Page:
Among the first volunteers was SS Manian, a civil engineer based in Pudukottai. “I contacted Gnanapriyan via the program Ullathai Solvom [Telling it like it is]. We started talking about how to develop Natrinai and became close friends.

FM online

Today, Mr. Manian is an integral part of the 27-member production team and is responsible for posting the various sections that make up the newsletter on the website, which are first finalized by Mr. Gnanapriyan. “We were originally approached by Karaikkal-based online FM station Nesa Ganam for our recordings. As we were already thinking about diversifying into the space, we decided to give it a try with Nesa Ganam, ”said Mr. Manian.

Natrinai’s programs were broadcast by Nesa Ganam from 9 a.m. to 10 a.m. daily. The group has now developed an Android app (available for free download from the Google Play Store) to run its own online radio service through the website, which aired on February 10.

The stream goes from 6 a.m. to 9 a.m. and is rebroadcast from 6 p.m. to 9 p.m. the same day; archived recordings are available after 9 p.m.

Rather than talking about their Wi-Fi bills or scheduling issues, Natrinai presenters say their biggest challenge is finding a quiet room for their recordings. “Since we are all managing with our cell phones and working from home, having a soundproof studio is out of the question at the moment,” Gnanapriyan said.

A diverse talent pool

The nascent Natrinai Trust, administered by Gnanapriyan’s wife, Gnanalakshmi, raises funds for good causes. “Recently, we were able to raise 20,000 yen through a call on our website to help visually impaired people take software training in Tiruchi,” Gnanapriyan said. There is a long list of potential topics to add to the lineup. “We have received requests for information on parenting, legal and health issues, which we will be reviewing this year,” said Mr. Manian.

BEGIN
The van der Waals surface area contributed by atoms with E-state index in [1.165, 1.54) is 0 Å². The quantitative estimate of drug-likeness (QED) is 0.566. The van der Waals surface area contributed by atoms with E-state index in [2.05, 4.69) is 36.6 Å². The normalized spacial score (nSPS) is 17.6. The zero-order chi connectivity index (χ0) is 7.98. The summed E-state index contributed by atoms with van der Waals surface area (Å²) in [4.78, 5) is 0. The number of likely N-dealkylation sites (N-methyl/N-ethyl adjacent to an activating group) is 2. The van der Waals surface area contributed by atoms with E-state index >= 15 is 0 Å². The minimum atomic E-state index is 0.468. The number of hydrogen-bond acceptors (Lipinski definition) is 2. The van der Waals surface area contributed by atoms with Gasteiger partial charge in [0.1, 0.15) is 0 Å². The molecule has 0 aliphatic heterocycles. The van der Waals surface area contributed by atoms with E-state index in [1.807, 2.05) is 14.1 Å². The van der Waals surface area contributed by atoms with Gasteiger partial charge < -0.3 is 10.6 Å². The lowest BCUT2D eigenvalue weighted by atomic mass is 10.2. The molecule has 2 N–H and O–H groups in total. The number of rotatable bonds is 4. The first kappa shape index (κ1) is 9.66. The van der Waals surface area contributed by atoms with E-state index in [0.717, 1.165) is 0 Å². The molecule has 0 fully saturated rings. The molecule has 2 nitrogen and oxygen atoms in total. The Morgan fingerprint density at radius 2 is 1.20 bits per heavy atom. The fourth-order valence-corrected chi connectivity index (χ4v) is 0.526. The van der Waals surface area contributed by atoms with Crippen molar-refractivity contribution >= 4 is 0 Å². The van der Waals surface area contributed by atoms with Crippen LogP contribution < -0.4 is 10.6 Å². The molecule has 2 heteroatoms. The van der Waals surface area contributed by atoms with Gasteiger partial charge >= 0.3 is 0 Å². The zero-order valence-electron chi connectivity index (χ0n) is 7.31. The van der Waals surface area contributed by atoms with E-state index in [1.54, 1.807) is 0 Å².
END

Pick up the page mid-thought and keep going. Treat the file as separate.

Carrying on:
While Mr. Gnanapriyan’s story is inspiring, his growing team reflects passion and innovation. Mr. Karupaiah from Gandharvakottai is in charge of the daily quiz Podhu Arivu Kuviyal (“General knowledge bank”). A visually impaired social science teacher, Karuppiah spends about three hours a day researching questions and verifying the answers. He then types his work on a braille typewriter and records the audio version on his cell phone.

“I find this section useful for those attempting competitive exams, so that the braille manuscript can be stored in the district central library’s database for members with disabilities,” says Karupaiah.

Resistant ads

Erode S. Senthilkumar-based music teacher likes to prepare a short list of important history events for Natrinai. “I have to keep the information concise, otherwise it becomes boring for the listeners,” he says.

“We risk losing the support of our listeners if we go commercial,” says Gnanapriyan. “If people from Malaysia, Qatar, Italy, the United States and Oman are reaching out to us today, it is because we seem to be offering them a product without advertising.

Natrinai has nearly 1,000 repeat visitors, but the actual number may be higher, says Gnanapriyan, because there are so many niche groups of people accessing it through forwarded messages. The Natrinai FM app has been downloaded almost 500 times.

P. Sami, associate professor of chemistry at VHNSN College, Virudhunagar, contributes to motivation Naalum Oru Vidhai (“A seed every day”). “From a service for the visually impaired, Natrinai has become a platform for everyone,” explains Dr Sami.

“I know of schools in small towns that use Natrinai’s summaries on the public announcement system every morning.”

*Name changed on request.